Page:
Despite setting an entire scene in a strip club, the only (half) nude shot in the whole film is preceded by one character telling another “Holy fuck, look at those tits.” It feels like they shoehorned brief nudity into a setting that would naturally be populated by naked girls. The “contains strong sex” warning on the back of the DVD cover must therefore allude to the two male characters who portray a TV actor and his oft-berated assistant. A noise complaint comes in from the neighbouring hotel room, and we see that the actor is lying on the bed, in only his underpants, with a ball-gag stuffed in his mouth. The assistant is wearing a black strap-on dildo, standing at the end of the bed and slapping him in the face with it. If this was an attempt at humour, it feels like the only deliberate attempt made. If not, then it is another trite made-to-shock sequence, with little substance.
Gabriel Byrne’s character (his credit is mysteriously missing from the ensemble list of seven names on the cover, despite being one of only two actors pictured there) is the kind of guy who ignores his own anguished child, punches the family dog after calling it to him and feeding it a treat, and later boasts of shooting it in the head. His co-conspirator calls him an animal.
“Are you done?”
“No I’m not done. I’m just getting started.”
Glad they got that hack line in too.
His wife is portrayed by an actress who doubled her screen time by inserting variations of the words “fuck” and “fucking” into her introductory scene.
“Where the fuck are you going?” she asks her ten-year-old son.
“What the fuck is that smell?” she asks her husband.
“Go, leave me alone again on another New Year’s fucking Eve,” she chastises him, before telling her son to “give your fucking father a hug.”
That’s pretty much her sole scene, though, so you can see why she made it last as long as possible.
The girl in the bar, too, doesn’t crop up again anywhere else. It becomes apparent that her estranged husband, the cop, is the guy who winds up investigating the crime. That sounds fine, and Tarantino would have worked it in beautifully if he’d only been involved. Instead, we have two characters who exist entirely seperately and are linked only by that expositional piece of dialogue.
There’s an old man wandering the hotel, contemplating various methods of suicide. He never comes into contact with the main characters, making his presence pointless. If you want to see a number of humorous scenes depicting someone trying several elaborate methods of suicide, go and watch the French-language film Delicatessen. If this guy’s plight is supposed to add weight or poignancy, then it fails completely, because it’s never made clear who he is or why he’s doing this and so you never feel for him.
The hotel is so deserted that the robbers can spend three hours wandering the corridors with guns, drilling the locks out all of the safety deposit boxes behind the front desk, taking hostages on numerous floors, and never get seen or interrupted once. There is initial tension when a phone rings, but this is instantly dissipated when one answers it and pretends to be the reception clerk. That was easy. Some passing cops come to the door, and decide that nothing untoward is happening – that old chestnut. When one of the robbers later gets shot in the shoulder (where else?), he is fine because it’s “only a flesh wound.”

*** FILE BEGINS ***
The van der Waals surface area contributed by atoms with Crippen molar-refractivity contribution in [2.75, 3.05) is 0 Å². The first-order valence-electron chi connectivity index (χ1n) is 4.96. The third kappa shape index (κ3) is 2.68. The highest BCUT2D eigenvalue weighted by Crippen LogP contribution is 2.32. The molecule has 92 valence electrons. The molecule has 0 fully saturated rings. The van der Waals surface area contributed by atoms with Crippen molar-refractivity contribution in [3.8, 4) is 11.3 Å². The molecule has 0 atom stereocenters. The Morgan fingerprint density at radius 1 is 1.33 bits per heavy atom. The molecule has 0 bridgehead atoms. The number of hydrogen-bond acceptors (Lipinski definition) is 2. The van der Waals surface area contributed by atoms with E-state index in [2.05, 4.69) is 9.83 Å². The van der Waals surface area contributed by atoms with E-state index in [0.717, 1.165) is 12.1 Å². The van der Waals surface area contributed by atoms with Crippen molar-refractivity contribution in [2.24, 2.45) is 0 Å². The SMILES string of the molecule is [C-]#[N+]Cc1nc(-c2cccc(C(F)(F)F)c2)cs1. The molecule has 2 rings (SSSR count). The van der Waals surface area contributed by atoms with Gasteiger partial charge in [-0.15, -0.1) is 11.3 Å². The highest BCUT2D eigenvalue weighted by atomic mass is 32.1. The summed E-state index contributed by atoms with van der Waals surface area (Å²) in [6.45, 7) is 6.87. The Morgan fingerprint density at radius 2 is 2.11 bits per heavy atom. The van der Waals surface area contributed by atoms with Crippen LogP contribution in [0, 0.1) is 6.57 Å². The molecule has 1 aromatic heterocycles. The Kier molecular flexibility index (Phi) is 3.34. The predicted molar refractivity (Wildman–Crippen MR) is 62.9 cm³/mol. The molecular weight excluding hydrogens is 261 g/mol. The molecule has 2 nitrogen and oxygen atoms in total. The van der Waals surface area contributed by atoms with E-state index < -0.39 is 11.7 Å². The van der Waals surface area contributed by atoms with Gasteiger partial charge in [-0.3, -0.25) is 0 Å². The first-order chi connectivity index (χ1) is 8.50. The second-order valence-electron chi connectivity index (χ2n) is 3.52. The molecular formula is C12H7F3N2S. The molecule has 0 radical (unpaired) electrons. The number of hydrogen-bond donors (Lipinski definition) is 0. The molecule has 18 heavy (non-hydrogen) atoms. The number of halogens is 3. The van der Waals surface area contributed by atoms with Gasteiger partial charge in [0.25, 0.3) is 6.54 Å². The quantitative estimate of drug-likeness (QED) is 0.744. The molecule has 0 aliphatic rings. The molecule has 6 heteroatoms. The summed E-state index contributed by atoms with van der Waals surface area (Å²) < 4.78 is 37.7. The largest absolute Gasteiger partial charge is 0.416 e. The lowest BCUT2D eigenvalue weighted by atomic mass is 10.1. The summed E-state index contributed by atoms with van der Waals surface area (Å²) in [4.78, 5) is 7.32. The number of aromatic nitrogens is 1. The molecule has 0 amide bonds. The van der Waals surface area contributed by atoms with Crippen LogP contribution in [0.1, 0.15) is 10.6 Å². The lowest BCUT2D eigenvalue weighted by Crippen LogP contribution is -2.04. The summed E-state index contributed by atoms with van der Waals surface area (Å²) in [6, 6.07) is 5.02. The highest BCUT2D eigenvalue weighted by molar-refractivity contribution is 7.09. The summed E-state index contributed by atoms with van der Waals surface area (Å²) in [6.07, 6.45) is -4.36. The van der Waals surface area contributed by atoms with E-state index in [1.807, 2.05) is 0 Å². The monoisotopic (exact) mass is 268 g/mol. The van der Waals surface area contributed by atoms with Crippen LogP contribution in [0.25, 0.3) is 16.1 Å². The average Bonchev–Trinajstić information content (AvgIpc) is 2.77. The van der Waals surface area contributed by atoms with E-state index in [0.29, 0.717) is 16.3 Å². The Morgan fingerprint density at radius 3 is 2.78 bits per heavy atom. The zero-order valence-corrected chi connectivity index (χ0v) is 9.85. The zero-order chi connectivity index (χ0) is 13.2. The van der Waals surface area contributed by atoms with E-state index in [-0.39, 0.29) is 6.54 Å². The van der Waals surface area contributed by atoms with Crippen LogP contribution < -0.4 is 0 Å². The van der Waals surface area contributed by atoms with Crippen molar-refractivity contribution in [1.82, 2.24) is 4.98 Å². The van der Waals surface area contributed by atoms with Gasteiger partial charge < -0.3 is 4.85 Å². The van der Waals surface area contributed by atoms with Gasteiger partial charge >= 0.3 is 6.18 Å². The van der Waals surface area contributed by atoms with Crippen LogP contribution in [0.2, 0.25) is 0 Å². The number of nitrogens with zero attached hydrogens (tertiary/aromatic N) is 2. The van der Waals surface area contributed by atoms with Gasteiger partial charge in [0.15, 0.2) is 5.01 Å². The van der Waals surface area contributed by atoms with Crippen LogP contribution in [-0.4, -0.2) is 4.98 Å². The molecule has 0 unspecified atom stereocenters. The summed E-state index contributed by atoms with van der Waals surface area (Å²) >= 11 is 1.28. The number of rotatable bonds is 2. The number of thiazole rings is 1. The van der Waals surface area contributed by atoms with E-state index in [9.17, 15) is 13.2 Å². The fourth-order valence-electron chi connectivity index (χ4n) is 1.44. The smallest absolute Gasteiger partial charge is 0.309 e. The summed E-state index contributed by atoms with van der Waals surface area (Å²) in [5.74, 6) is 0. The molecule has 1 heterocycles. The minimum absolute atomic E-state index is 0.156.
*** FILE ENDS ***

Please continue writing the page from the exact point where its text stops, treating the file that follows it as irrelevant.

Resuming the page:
Overall, the film feels like a mish-mash of styles, with some sequences slowed down and some edited like a music video. In the walking-through-the-club-to-pulsating-music-on-the-soundtrack scene, the cuts and delays aren’t even in time with the beat.
In summary, we have a film populated with characters about whom we don’t care; they are staging a heist which goes remarkably smoothly considering all the potential hiccups they encounter; it feels like they left in all the scenes that would ordinarily be deleted in order to move the story forward or because they are irrelevant; equally, it feels that if they HAD deleted such scenes the film would last ten minutes. The acting is universally atrocious, save for Robert Miano’s robber and Val Kilmer’s cameo (both scenes), the plot is as minimal as much of the logic demonstrated throughout, and, having spent 104 minutes watching it followed by time writing this, I’m now going to take my own advice and quit while I’m behind.
In short, if you want to see a film about a seemingly-simple robbery which then goes wrong, with unforgettable characters and situations, with snappy and memorable dialogue, with a fitting and realistic denouement, and which you will happily watch several times over – then invest in Dog Day Afternoon instead.
As for 2:22 – if you see the DVD in the pound shop, leave it there.
I’m not much given to dining out, my budget is limited and I’m still of an age where a social evening with friends is more likely to involve a pub, comedy night, cinema trip, or DVD night. My social group are not naturally given to going out for dinner, darling.
Birthdays and celebratory occasions are the exception, and then almost always exclusively limited to family. As time goes on, there are even less of us involved. Tonight, we went out to a local restaurant called Persia.
I remember when the place was an Indian takeaway, round the corner from a flat I later lived in, and outside which I saw my first (and so far only, touch wood) knife fight. I’d left the Oran Mor, heading for crap food on the way to the bus, when there was a ruckus. High stools were wielded, freshly-bought kebabs were thrown in defence, and after it died down someone reappeared from a side street brandishing a kitchen knife. He was standing on the boot of a parked car, holding it aloft like some deranged Glaswegian Lion-O, when I last looked – I decided I wasn’t that hungry, returned to the pub, and proceeded to drink for the next seven hours before catching the 6am bus instead. I love this city, but people get a bit mental when they’re buying food after a night’s drinking. Something about fried food brings out the worst in us, in every capacity.
Being unfamiliar with Persian cuisine, I looked the menu up online during the day. There were two reviews prominently featured on their page, and both recommended the same chicken stew dish. Faced with the menu, and deciding to try it for myself despite my hankering for the more predictable chicken shish kebab, it was disappointing. Not that it wasn’t nice, it was alright. Nothing more though, just alright. Maybe I’m a heathen, but I can’t get excited about chicken in a sauce served with rice – it was a staple of the family dinners we ate (or suffered) growing up, and the meal I had tonight didn’t taste any better or worse than Marks and Spencers are capable of. No disrespect intended, like everything else food is very subjective.
Nice place, good service, the starters were nice, and the mains looked pretty good. I think I just chose badly, and it’s the first and last time I order something based on a review. Chicken in a sauce with rice. Really, if that’s what excites you maybe you should get out more.